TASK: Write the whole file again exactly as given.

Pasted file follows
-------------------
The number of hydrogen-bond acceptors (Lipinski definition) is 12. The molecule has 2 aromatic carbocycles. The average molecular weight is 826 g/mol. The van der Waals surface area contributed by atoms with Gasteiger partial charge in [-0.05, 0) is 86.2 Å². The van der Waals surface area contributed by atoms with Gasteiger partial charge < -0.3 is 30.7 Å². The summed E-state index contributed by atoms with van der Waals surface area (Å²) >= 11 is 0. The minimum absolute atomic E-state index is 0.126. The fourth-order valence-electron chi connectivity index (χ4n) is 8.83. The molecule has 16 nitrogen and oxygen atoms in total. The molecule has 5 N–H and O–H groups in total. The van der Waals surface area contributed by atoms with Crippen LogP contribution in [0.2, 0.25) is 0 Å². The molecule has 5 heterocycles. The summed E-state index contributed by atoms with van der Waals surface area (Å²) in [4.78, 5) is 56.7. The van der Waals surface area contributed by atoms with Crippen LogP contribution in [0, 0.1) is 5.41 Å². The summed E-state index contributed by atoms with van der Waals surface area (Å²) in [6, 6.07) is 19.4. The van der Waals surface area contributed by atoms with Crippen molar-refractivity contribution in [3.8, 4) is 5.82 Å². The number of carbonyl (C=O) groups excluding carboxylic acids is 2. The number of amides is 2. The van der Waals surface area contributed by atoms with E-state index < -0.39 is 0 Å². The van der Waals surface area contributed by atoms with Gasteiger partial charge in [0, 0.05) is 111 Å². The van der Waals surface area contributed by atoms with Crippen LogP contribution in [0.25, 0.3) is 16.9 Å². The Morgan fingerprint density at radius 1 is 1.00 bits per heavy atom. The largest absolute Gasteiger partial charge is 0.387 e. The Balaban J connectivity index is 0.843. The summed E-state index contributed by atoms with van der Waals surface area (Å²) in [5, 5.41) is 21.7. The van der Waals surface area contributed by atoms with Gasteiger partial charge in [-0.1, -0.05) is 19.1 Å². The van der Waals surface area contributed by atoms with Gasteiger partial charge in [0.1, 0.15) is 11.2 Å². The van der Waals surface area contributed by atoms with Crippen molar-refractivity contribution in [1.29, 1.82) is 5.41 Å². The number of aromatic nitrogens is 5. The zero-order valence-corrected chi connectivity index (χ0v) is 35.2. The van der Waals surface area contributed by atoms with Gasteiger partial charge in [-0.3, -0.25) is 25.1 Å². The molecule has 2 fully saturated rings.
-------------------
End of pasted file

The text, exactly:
The number of hydrogen-bond acceptors (Lipinski definition) is 12. The molecule has 2 aromatic carbocycles. The average molecular weight is 826 g/mol. The van der Waals surface area contributed by atoms with Gasteiger partial charge in [-0.05, 0) is 86.2 Å². The van der Waals surface area contributed by atoms with Gasteiger partial charge < -0.3 is 30.7 Å². The summed E-state index contributed by atoms with van der Waals surface area (Å²) >= 11 is 0. The minimum absolute atomic E-state index is 0.126. The fourth-order valence-electron chi connectivity index (χ4n) is 8.83. The molecule has 16 nitrogen and oxygen atoms in total. The molecule has 5 N–H and O–H groups in total. The van der Waals surface area contributed by atoms with Crippen LogP contribution in [0.2, 0.25) is 0 Å². The molecule has 5 heterocycles. The summed E-state index contributed by atoms with van der Waals surface area (Å²) in [4.78, 5) is 56.7. The van der Waals surface area contributed by atoms with Crippen LogP contribution in [0, 0.1) is 5.41 Å². The summed E-state index contributed by atoms with van der Waals surface area (Å²) in [6, 6.07) is 19.4. The van der Waals surface area contributed by atoms with Crippen molar-refractivity contribution in [3.8, 4) is 5.82 Å². The number of carbonyl (C=O) groups excluding carboxylic acids is 2. The number of amides is 2. The van der Waals surface area contributed by atoms with E-state index < -0.39 is 0 Å². The van der Waals surface area contributed by atoms with Gasteiger partial charge in [0, 0.05) is 111 Å². The van der Waals surface area contributed by atoms with Crippen LogP contribution in [0.25, 0.3) is 16.9 Å². The Morgan fingerprint density at radius 1 is 1.00 bits per heavy atom. The largest absolute Gasteiger partial charge is 0.387 e. The Balaban J connectivity index is 0.843. The summed E-state index contributed by atoms with van der Waals surface area (Å²) in [5, 5.41) is 21.7. The van der Waals surface area contributed by atoms with Gasteiger partial charge in [-0.1, -0.05) is 19.1 Å². The van der Waals surface area contributed by atoms with Gasteiger partial charge in [0.1, 0.15) is 11.2 Å². The van der Waals surface area contributed by atoms with Crippen molar-refractivity contribution in [1.29, 1.82) is 5.41 Å². The number of aromatic nitrogens is 5. The zero-order valence-corrected chi connectivity index (χ0v) is 35.2. The van der Waals surface area contributed by atoms with Gasteiger partial charge in [-0.3, -0.25) is 25.1 Å². The molecule has 2 fully saturated rings.